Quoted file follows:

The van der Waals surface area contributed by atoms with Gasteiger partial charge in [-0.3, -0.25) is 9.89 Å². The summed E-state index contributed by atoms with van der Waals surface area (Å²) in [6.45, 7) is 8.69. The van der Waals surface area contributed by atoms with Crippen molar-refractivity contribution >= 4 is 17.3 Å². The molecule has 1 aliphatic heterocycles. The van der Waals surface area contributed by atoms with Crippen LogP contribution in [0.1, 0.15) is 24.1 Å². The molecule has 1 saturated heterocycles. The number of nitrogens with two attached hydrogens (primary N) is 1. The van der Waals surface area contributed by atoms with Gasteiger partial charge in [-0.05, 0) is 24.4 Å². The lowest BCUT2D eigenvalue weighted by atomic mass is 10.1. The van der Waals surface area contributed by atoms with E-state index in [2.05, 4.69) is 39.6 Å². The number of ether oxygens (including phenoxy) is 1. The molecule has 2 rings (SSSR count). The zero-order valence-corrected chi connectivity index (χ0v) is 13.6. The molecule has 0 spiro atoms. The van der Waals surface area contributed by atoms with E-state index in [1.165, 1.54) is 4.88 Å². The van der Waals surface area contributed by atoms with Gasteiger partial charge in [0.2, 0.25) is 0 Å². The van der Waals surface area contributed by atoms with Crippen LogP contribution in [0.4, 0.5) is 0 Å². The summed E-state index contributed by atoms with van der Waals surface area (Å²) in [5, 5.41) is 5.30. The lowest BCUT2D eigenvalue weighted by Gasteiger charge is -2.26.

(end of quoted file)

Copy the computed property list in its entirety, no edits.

The van der Waals surface area contributed by atoms with Gasteiger partial charge in [-0.3, -0.25) is 9.89 Å². The summed E-state index contributed by atoms with van der Waals surface area (Å²) in [6.45, 7) is 8.69. The van der Waals surface area contributed by atoms with Crippen molar-refractivity contribution >= 4 is 17.3 Å². The molecule has 1 aliphatic heterocycles. The van der Waals surface area contributed by atoms with Crippen LogP contribution in [0.1, 0.15) is 24.1 Å². The molecule has 1 saturated heterocycles. The number of nitrogens with two attached hydrogens (primary N) is 1. The van der Waals surface area contributed by atoms with Gasteiger partial charge in [-0.05, 0) is 24.4 Å². The lowest BCUT2D eigenvalue weighted by atomic mass is 10.1. The van der Waals surface area contributed by atoms with E-state index in [2.05, 4.69) is 39.6 Å². The number of ether oxygens (including phenoxy) is 1. The molecule has 2 rings (SSSR count). The zero-order valence-corrected chi connectivity index (χ0v) is 13.6. The molecule has 0 spiro atoms. The van der Waals surface area contributed by atoms with E-state index in [1.165, 1.54) is 4.88 Å². The van der Waals surface area contributed by atoms with Gasteiger partial charge in [0.2, 0.25) is 0 Å². The van der Waals surface area contributed by atoms with Crippen LogP contribution in [0.4, 0.5) is 0 Å². The summed E-state index contributed by atoms with van der Waals surface area (Å²) in [5, 5.41) is 5.30. The lowest BCUT2D eigenvalue weighted by Gasteiger charge is -2.26.